I don’t know about you, but sometimes I have a very hard time connecting with church. Most Christians go through this at one time or another, I think, at least on some level. It’s difficult to be in a season of disconnection when your husband is a pastor. It’s hard to be honest about my struggles, my concerns and my questions – oh I always have so many questions. Sometimes those questions aren’t well received so most often I bottle them up, until I’m suddenly flinging them at my husband like a volley of mini-grenades in moments for which he is ill prepared.
What can I say? I am highly imperfect.
Lately, I’ve felt a bit…stuck between my obligations to church, the institution, and my desire to engage with gospel living, the practice. A recent spiritual types test confirmed that I am a ‘do-er’ (in fancy words, I’m a speculative-apophatic ) which means my highest level of connection with God is when I’m in a hands on situation, and because I am also a thinker, I work out issues by questioning and testing. There isn’t room for much of either of this type of engagement in a traditional church service which can leave me feeling dry and restless in a room full of people who, at least on the surface, seem at home and plugged in.
The solution, I am finding, is not to abandon church in search of something “better” but to broaden my definition. I know we Christians are always saying “Church isn’t the building it’s the people.” But our lives don’t always reflect this if we limit our church experience to an hour every Sunday. Rather than a prescribed set of events – welcome, three songs, communion, message – I’m finding church is more about people living the way of the Kingdom every day and sharing our experiences with each other. These new eyes are allowing me to see I am part of little churches everywhere as well as the church universal.
When we take Church out of the small box where we’ve kept it, we find a vibrant, beautiful, growing, organic, messy, creative organism with more ways to connect than our imaginations can construct.
When a group of us meet together to talk about books, and kids and what it means to really live like Jesus. When we work together in broken communities or Ronald McDonald House, when we take care of each other by cleaning houses, making meals, sharing time, we are being church, even if none of us is ordained.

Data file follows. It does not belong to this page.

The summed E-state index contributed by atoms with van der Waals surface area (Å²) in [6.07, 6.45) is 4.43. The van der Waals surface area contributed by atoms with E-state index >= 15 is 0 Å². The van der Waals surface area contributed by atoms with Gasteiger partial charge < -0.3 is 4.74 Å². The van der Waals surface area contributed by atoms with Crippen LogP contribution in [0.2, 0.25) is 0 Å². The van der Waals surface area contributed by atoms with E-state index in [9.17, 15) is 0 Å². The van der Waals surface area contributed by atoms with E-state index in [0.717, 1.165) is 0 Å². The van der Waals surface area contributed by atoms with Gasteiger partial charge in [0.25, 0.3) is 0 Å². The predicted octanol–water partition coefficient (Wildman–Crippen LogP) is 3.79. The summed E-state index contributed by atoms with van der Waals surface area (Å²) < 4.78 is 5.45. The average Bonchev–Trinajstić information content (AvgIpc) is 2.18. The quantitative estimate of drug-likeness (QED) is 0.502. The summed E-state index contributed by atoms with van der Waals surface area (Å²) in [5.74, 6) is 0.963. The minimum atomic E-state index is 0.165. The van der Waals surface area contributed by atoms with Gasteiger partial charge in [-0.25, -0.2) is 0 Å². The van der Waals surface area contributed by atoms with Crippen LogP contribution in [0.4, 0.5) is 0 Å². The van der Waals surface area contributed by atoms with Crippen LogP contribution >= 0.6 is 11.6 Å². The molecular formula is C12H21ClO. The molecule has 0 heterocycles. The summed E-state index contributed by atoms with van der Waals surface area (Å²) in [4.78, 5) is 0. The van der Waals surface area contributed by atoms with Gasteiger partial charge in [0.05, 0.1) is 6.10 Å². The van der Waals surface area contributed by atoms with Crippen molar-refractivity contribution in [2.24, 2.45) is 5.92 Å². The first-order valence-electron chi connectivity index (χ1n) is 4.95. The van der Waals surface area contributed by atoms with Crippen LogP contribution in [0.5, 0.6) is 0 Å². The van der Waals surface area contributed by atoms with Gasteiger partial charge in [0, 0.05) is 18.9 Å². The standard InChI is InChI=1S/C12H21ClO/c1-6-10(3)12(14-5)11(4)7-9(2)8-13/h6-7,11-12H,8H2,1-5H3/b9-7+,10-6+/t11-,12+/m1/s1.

When a group of us paints faces, and installs duct work, and gives away books to eager faced children. When we hug and laugh and break bread that surrounds a hot dog together, when the cup holds lemon aid instead of wine, we are being church.
When a group of flawed, crazy women, come together around our computer screens from around the globe, to pray for each other, to share our fears and our dreams, to hold out our disappointments knowing we’ll be handled gently, when we talk about words, and work and details, we are being church.
And yes, when a few hundred of us gather in a room where the music plays loudly and trays of bread with tiny cups of grape juice are passed, when a message is given and heads bow low, we are being church.
Whether we kneel by the alter or the graveside, or gather on Thursday afternoon or Sunday morning, whether we acknowledge our identity or ignore our calling, we are being church with our lives, for we can be no other once we are aligned with the family of God.
I’m not trying to say when we find ourselves feeling distant and disengaged the problem is never the community we keep, but I do believe that often the first place we should focus when we are feeling this way, is on ourselves. We are fickle and constantly changing as individuals and people groups. If the church swayed and catered to our every whim, it would be the most unstable structure in the history of mankind. God’s Church doesn’t limit us, but our understanding of who we are and how we live in the world certainly can. Our understanding of Church can allow us to die of thirst even while we’re swimming in water far over our heads. Instead of waiting for a weekly meeting time to find our place to connect, we can engage in little churches everywhere finding beauty, hope and connection in every day and every place we inhabit.
One church can never fit all our individual needs, but we serve One who can, and He is found wherever we have eyes to see him, in little churches everywhere, making every step we walk fall upon holy ground.
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